This is a great film for socialists with an interest in art. Written, produced, directed and narrated by Margy Kinmonth, the film focuses on the artistic avant-garde that flourished in advance of and following the 1917 Russian Revolution.
It moves on to discuss the changes in art subsequent to Stalin’s consolidation of power. The film gives a basic political history of the 1917 Revolution and the events that followed.
It uses contemporary footage, lingering shots of the artworks themselves, dramatic reconstructions and interviews with curators, historians, family members and contemporary artists to tell the story of the political context and the art produced in the period.
The film makers do not seem to have a particular political agenda or framework, but revolutionary socialists may dispute or disagree with some aspects of the commentary. The film discusses artistic concepts such as Suprematism and Socialist Realism, but a detailed grounding in art history is not required to enjoy it.
The artworks themselves, including paintings, films, sculpture and photography, ably demonstrate how the period before 1917 and up to the mid-1920s was a time of enormous creativity. Art was used to reflect, build and deepen the revolution in the aim of establishing a new world. This cultural explosion was ultimately degraded by Stalin and his regime.
The film shows artworks that were banned and unseen for many years and some which are rarely seen outside of Russia. This makes the documentary an exciting opportunity to see these works. It also gives an opportunity to discover new artists. So alongside well-known names such as Wassily Kandinsky, Kazimir Malevich, Alexander Rodchenko, Lyubov Popova, Varvara Stepanova and Marc Chagall, are lesser known artists such as Gustav Klutsis and Pavel Filonov.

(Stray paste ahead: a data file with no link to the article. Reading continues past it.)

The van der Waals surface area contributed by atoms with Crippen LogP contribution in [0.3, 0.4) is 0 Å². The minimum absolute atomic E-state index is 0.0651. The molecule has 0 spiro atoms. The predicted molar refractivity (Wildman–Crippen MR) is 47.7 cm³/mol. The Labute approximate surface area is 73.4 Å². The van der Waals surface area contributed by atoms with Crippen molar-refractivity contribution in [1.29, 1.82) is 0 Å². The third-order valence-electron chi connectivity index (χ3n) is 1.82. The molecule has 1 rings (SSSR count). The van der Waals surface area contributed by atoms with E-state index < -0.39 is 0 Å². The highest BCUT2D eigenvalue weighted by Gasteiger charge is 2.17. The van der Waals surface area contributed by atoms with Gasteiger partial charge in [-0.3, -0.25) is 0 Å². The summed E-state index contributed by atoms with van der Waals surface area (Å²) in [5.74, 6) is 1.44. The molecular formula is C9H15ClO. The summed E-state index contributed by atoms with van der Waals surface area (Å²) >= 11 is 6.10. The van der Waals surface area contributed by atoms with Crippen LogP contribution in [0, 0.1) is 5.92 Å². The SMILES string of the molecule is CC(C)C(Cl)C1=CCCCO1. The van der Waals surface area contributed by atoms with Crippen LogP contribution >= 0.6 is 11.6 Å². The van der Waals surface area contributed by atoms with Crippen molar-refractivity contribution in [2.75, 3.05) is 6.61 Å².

A particularly moving segment describes the exile and murder of avant-garde artists by Stalin’s regime. They suffered and died alongside so many others.
The film also describes incidences of staff in museums and galleries acting to save artworks from being destroyed. Although some work was protected, much sadly was burned.
One of the interviewees comments that the works are “part of the history now”. While this is true — and brought into sharp focus by the disclosure that Malevich’s “Black Square” is now valued at $20 million — they have left a huge artistic legacy.
The ideas that fuelled the revolution of 1917 are still part of our contemporary politics as we continue to argue that we can build a new and better world.
A quietly evocative film
Remaining true to Egypt’s revolution
A photo book that captures a fashion revolution
Shadow of #MeToo hangs over new BBC thriller